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Russian Shells Hit Grozny, Killing Scores of Civilians

By Daniel Williams

Rockets slammed into the capital of Chechnya Thursday, hitting the city’s bustling main market and a maternity hospital and killing scores of civilians, reports from the breakaway republic said, as the Russian military appeared to step up its assault on the city.

Chechen officials said the rockets were fired by Russian forces, who in recent days have advanced to within 15 miles of Grozny, although the Russian Defense Ministry in Moscow said it had no information on the attack.

Several rockets hit Grozny’s main market, one of the few busy places in the war-ravaged city, according to journalists at the scene, who described a hellish landscape of dismembered bodies and pools of blood. One rocket hit a maternity hospital near the offices of Chechen President Aslan Maskhadov, according to Magomed Magomedov, a Chechen government official.

“A huge number of people were killed. Some who were sitting in a cafe, some who were selling things at booths, some just walking by. Teenagers. Children. It was a horror,” said Alkha Tosuyev, a television cameraman with the Reuters news service who said he personally counted more than 60 bodies at the market, and as many as 200 injured.

A Chechen official told the Associated Press that at least 118 people were killed and up to 400 others injured.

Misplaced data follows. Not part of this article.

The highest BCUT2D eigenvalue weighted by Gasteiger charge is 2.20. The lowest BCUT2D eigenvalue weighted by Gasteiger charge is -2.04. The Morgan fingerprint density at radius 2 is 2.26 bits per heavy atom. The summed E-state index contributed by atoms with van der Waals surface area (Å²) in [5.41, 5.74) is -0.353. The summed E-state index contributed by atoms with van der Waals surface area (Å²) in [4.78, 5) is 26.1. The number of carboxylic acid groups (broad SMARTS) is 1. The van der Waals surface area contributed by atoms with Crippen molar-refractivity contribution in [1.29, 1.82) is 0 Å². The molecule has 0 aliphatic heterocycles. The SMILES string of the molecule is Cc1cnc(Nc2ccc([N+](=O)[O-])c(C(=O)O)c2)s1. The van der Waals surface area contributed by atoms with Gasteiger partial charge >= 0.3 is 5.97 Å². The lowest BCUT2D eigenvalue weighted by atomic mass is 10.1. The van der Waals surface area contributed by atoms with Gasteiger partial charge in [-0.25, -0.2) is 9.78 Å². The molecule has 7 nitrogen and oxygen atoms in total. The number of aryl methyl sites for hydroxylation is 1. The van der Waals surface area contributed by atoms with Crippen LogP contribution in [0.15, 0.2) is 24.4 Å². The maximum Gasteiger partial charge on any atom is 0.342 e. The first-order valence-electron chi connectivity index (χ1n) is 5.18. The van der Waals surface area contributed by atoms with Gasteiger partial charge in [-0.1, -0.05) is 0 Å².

Prime Minister Vladimir Putin launched the ground offensive in late September in response to a Chechen-led insurgency in Dagestan, a neighboring republic in southern Russia, as well as to terrorist bombing attacks last month on apartment buildings in Moscow and two other cities that officials blamed on the Chechen rebels.

The pounding of Grozny would seem to herald an offensive on the city, although Russian officials publicly have been unclear on whether a ground assault on Grozny is at hand. Russia’s armed forces heralded their advance through the northern third of the republic with heavy bombing and shelling.

Russian troops suffered heavy casualties during an assault on separatist guerrillas in Grozny during the 1994-1996 war that ended with Russia’s withdrawal from the republic and Chechnya’s effective independence. Russian aircraft also heavily bombed Grozny and the damage is still visible Thursday -- almost nothing in the city has been repaired.

In recent days, Russian troops and their armor have been advancing on Grozny. The Russians control heights within 15 miles of the city, making it an easy target.

During the offensive, artillery and jet bombers have consistently attacked urban and rural population centers, despite government assertions that only “terrorist bases” -- and not civilians -- are being targeted. Chechens have reported an air assault on the town of Urus Martan that killed more than 100 civilians, hits on two buses that killed a total of 66 passengers, a bombing in Elistanzhi that killed about 40 people and dozens of civilian deaths in several other villages.

Air Force commander Anatoly Kornukov said Thursday that reports of attacks on civilians were an “outrageous libel.” At the same time, he said that unless the Chechens change their ways, “Explosions will continue, innocent people will suffer.”

More than 150,000 Chechens, at least 15 percent of the population, have recently fled the republic.